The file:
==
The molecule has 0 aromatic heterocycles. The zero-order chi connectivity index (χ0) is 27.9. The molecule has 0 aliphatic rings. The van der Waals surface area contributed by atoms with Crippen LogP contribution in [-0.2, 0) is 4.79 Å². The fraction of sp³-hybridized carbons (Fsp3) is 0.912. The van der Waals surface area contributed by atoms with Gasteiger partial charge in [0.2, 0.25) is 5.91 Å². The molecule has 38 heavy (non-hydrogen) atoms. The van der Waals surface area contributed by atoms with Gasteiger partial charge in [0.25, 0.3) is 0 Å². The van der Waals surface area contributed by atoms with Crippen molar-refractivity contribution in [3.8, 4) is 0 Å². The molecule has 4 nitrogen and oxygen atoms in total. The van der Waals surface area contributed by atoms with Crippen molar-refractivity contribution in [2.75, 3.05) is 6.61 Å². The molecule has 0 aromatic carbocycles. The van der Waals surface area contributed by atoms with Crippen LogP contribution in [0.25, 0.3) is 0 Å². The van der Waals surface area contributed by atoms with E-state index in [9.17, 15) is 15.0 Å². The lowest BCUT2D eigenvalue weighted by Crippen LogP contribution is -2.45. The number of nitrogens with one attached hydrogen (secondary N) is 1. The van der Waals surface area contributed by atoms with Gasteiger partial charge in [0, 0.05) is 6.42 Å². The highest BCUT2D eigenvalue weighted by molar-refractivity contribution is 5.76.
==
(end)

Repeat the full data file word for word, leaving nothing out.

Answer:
The molecule has 0 aromatic heterocycles. The zero-order chi connectivity index (χ0) is 27.9. The molecule has 0 aliphatic rings. The van der Waals surface area contributed by atoms with Crippen LogP contribution in [-0.2, 0) is 4.79 Å². The fraction of sp³-hybridized carbons (Fsp3) is 0.912. The van der Waals surface area contributed by atoms with Gasteiger partial charge in [0.2, 0.25) is 5.91 Å². The molecule has 38 heavy (non-hydrogen) atoms. The van der Waals surface area contributed by atoms with Gasteiger partial charge in [0.25, 0.3) is 0 Å². The van der Waals surface area contributed by atoms with Crippen molar-refractivity contribution in [3.8, 4) is 0 Å². The molecule has 4 nitrogen and oxygen atoms in total. The van der Waals surface area contributed by atoms with Crippen molar-refractivity contribution in [2.75, 3.05) is 6.61 Å². The molecule has 0 aromatic carbocycles. The van der Waals surface area contributed by atoms with Crippen LogP contribution in [0.25, 0.3) is 0 Å². The van der Waals surface area contributed by atoms with E-state index in [9.17, 15) is 15.0 Å². The lowest BCUT2D eigenvalue weighted by Crippen LogP contribution is -2.45. The number of nitrogens with one attached hydrogen (secondary N) is 1. The van der Waals surface area contributed by atoms with Gasteiger partial charge in [0, 0.05) is 6.42 Å². The highest BCUT2D eigenvalue weighted by molar-refractivity contribution is 5.76.